Your Brain on Food
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How Our Diet Influences Our Mental State

Dr. Uma Naidoo shares how simple changes to our diet can benefit our mental health.

By Rebecca Heaton

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When it comes to diet, many people focus on how it affects their physical health, their figure and the environment. But we don’t often think about how our diet influences our mental state.

In her new book, This Is Your Brain on Food (Little, Brown & Company, 2020), Dr. Uma Naidoo, a psychiatrist, nutritionist and trained chef, and director of Nutritional and Lifestyle Psychiatry at Massachusetts General Hospital, unpacks the complex ways in which food contributes to psychological wellness, offering practical—and sometimes surprising—dietary solutions for combatting a host of physical and cognitive health issues, including ADHD, depression, anxiety, sleep disorders, dementia and many more. We caught up with her to dig deeper.

What is nutritional psychiatry? 

The field of working with individuals to use nutrition and nutrients (whole, healthy foods) and ingredients such as spices to improve mental well-being.

What inspired you to write this book?

In my clinical work as a psychiatrist, and having been trained in nutrition and as a chef, I had been speaking to patients about how to use nutrition to better cope with well-being and to improve the benefits of medications they were taking. It was getting incorporated into the style of work I was doing, which is a combination of holistic, integrated and functional. The book itself is focused on using nutritional strategies to feel better.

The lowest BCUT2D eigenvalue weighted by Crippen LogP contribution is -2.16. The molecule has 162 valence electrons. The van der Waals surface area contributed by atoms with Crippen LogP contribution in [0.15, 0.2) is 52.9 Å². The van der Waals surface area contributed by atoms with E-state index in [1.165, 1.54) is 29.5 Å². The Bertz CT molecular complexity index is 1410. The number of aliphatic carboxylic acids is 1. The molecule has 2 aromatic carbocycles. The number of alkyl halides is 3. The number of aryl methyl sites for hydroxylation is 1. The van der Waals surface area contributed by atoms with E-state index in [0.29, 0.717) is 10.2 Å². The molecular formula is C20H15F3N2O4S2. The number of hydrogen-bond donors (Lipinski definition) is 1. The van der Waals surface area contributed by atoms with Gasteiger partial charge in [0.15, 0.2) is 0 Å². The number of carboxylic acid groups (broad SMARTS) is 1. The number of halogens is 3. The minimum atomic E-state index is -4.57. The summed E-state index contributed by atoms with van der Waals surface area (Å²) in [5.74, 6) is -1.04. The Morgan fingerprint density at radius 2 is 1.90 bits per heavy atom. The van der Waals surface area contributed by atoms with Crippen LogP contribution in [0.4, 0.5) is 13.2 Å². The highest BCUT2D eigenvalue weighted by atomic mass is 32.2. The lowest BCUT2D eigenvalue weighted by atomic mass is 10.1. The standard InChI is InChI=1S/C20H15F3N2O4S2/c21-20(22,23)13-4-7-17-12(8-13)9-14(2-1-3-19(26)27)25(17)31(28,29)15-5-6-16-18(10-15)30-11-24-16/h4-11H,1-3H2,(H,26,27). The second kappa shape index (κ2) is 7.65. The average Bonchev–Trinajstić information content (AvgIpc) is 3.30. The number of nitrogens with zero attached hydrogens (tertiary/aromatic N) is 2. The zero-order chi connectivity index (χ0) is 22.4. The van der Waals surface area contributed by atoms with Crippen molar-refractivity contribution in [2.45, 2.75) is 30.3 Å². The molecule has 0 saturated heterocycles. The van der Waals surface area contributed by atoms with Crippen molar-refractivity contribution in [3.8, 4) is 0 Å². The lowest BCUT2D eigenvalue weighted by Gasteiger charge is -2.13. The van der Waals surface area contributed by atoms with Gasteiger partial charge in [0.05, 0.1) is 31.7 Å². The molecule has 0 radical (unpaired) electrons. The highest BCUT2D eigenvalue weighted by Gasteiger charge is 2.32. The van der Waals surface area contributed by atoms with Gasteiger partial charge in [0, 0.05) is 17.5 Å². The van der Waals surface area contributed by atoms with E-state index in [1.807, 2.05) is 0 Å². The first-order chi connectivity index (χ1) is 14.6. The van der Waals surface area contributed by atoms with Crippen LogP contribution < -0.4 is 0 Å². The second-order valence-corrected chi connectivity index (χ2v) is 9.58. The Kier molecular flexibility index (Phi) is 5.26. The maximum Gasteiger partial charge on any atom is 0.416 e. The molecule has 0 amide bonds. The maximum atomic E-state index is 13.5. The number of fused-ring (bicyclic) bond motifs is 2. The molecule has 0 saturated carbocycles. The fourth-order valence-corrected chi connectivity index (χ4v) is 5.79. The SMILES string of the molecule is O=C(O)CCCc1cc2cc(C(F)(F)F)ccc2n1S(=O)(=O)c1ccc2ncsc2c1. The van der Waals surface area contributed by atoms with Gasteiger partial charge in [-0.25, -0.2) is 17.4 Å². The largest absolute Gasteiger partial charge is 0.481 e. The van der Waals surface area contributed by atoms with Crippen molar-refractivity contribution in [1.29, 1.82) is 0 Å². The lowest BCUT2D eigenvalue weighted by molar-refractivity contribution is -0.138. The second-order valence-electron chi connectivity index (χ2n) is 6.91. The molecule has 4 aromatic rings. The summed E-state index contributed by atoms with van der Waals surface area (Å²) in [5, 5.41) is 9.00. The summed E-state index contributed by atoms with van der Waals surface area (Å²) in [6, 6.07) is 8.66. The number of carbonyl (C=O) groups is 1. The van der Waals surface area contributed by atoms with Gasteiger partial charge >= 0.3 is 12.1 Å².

You came across some surprising food finds in your research and writing. Could you share a few?

There is significant evidence that blueberries improve PTSD. Research shows that nitrates in processed meats drive depression. And turmeric with a pinch of black pepper has been very effective in mental well-being of several conditions.

During these times of COVID, your book topic feels especially relevant because so many people are anxious and dealing with mental health issues. Would you agree and why?

People are struggling with uncertainty, and their mental well-being is more important than ever. Even if someone is coping OK, they still need to fortify their mental health to prevent any kind of lapse into depression or feeling anxious. It’s an important time to focus on brain health; gut-healthy foods will help with this. And boosting immunity is also important during these COVID times, not overdosing on supplements but paying attention to diet: eating a well-rounded diet of healthy, whole foods and embracing fruits, veggies and sources of lean protein.

In your book, you’ve developed a series of brain-healthy recipes for different issues, like depression, anxiety and focus. Does each menu have key ingredients that can help address these issues? Or is the intention that most or all of these recipes support overall mental health?

I looked carefully at the ingredients for different mental health issues [discussed in each chapter throughout the book] and tried to pair those up with recipes. But whole, healthy ingredients are meant to be interchangeable. So you can take something from Chapter 6 [dementia and brain fog] and even if you’re having symptoms from Chapter 2 [depression], I encourage you to mix and match ingredients as you wish, because my intention is that all of the ingredients and recipes have healthy brain benefits. The premise of the book is to integrate the types of foods I recommend into your routine during your journey toward eating for a healthy brain.


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